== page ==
To be honest, I didn’t like Harvey from the first time that I met him. Since managed to win the hand of my wife’s cousin Gabrielle, I actually expected to like him because I think she’s tops. And being chubby and short, he didn’t win her over with good looks. So I expected him to be a good guy. And he may be one, just not to his wife’s family. And the nature of the infractions are such that I don’t think he’s singling them out. He more or less exudes a greeting of, “Hi, I’m Dr Harvey Melancon. Glad to meet me, I’m sure.”

When he met my wife and she told him that she was going into rural family medicine, he basically responded that he fortunately didn’t need to do anything like that because he graduated in the top half of his medical school class. (Clancy graduated in the top third, for the record.)

When it was mentioned that Lain has a developmental delay, his response was to explain how the twins have met and exceeded every single developmental benchmark and how terrible he’d feel if he had a kid that was delayed.

Last year, Harvey was asked not to return to his medical residency. That… doesn’t happen often with family medicine residencies. It’s not as hard as flunking out of medical school, but it’s not something taken lightly. And if it happens to you, well you’re screwed.

He claims that he was not asked to return due to his principled opposition to birth control. Which… is not likely true. With perhaps some exception somewhere, there are protocols and requirements in place. Doctors do not need to dispense birth control if it’s against their beliefs, just as they do not need to perform abortions. They do, however, have to be willing to refer patients to someone who can fulfill that need. So you don’t have to do it, but you can’t turn anybody away, either. That’s the deal. Clancy bit her tongue so hard on that it figuratively bled.

Chances are he was booted for another reason. But as I say, if this happens to you… you’re screwed. It happened to someone in Clancy’s residency for reasons of utter incompetence. She never found another residency, and last Clancy heard works as a psychotherapist. Harvey, likewise, has had no luck whatsoever finding another residency. (Which is another indication that he’s not being on the up-and-up because if it was about birth control, there are residencies that would accommodate him.) Unlike Clancy’s former colleague, he was not dismissed mid-session. But no luck.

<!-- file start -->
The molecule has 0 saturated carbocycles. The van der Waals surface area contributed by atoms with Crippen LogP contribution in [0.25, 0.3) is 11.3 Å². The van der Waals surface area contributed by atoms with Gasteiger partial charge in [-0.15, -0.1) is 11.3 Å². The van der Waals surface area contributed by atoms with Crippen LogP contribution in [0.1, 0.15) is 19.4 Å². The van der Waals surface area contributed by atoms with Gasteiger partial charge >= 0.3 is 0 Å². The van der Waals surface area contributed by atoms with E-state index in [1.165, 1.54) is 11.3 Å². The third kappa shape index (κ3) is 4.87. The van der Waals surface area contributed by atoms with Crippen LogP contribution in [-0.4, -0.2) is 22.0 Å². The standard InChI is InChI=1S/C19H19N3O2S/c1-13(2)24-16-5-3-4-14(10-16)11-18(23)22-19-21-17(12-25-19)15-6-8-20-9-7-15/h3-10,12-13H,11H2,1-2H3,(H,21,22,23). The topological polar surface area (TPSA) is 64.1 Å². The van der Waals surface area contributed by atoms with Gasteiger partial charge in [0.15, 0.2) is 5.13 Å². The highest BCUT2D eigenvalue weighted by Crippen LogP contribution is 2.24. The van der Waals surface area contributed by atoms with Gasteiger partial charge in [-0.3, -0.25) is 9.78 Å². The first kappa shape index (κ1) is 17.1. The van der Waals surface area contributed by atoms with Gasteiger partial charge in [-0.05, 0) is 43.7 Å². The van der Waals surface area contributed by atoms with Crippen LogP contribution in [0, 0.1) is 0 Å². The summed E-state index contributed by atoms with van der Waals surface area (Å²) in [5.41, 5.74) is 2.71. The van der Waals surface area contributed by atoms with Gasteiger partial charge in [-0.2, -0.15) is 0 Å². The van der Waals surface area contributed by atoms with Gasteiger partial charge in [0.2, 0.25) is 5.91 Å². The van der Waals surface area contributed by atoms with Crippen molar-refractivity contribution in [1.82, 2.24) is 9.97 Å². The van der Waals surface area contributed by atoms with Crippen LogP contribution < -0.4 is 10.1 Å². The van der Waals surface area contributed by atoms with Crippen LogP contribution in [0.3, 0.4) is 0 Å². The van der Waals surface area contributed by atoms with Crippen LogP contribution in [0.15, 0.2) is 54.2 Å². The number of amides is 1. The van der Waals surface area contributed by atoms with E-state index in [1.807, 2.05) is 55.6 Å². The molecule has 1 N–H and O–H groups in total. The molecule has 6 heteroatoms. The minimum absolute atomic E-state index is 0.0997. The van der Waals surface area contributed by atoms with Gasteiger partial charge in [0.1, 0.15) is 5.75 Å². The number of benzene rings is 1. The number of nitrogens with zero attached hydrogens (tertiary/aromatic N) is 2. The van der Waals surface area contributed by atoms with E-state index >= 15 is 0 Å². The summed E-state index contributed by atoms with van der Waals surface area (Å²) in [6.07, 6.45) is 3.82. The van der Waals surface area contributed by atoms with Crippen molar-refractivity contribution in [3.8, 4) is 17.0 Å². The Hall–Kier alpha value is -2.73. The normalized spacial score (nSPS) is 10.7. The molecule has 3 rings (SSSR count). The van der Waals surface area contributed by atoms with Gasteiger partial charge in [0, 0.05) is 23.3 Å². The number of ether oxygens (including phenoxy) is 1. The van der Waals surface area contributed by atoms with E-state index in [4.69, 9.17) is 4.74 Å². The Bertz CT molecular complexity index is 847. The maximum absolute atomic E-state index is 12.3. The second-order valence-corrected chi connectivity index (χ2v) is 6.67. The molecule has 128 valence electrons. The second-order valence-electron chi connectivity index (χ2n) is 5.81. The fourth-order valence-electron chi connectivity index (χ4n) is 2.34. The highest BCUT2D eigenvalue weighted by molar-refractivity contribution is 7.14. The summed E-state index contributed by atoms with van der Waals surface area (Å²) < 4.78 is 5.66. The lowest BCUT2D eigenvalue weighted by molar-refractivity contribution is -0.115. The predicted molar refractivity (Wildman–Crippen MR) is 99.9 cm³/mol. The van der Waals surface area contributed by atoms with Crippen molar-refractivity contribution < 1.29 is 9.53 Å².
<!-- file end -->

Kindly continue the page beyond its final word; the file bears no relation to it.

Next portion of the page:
Which leaves me worried about Harvey, Gabrielle, and their three kids. Well, mostly Gabrielle and the kids. She is a physical therapist and therefore can bring in some money while he’s out of work. However, going to medical school is really expensive. My wife had a free ride for undergraduate and went in-state for medical school and still graduated six figures in debt. We’re able to pay it off because she’s earning a doctorly income. But it’s quite a bit of money. And the apparent (?) end of his medical career occurred after all that money had been spent.

I actually feel bad for him in part because I don’t think it was the birth control. I think he was just in over his head, like Clancy’s colleague, and I can more easily forgive falling short than the bullheadedness of failing to abide by the compromise laid out above. The system is pretty unforgiving about that. It’s hard to fail out of medical school, and starts getting easier to fail after the debt is accumulated and before you can really start paying it off.

Category: Hospital

About the Author

Will Truman (trumwill) is a southern transplant in the mountain east with an IT background who bides his time taking care of their daughter while his wife brings home the bacon. You will probably be relieved to know that he does not generally refer to himself in the third-person except when he's writing short bios on his web page.

12 Responses to A Medical Abortion

  1. Oscar Gordon says:

    In over his head as in book learning and lab work was easy, but the actual dealing with people and troubleshooting their issues was hard?

    • SFG says:

      Given that he managed to snooker Gabrielle into marrying him, I’d suspect it was more that he was a pure narcissist and wasn’t high enough up the ladder to get away with it. You can only behave like Donald Trump if your dad is Fred Trump. (sorry for politics)

  2. Vikram Bath says:

    I’m shocked that a medical school would admit a student who was unpleasant

    • Murali says: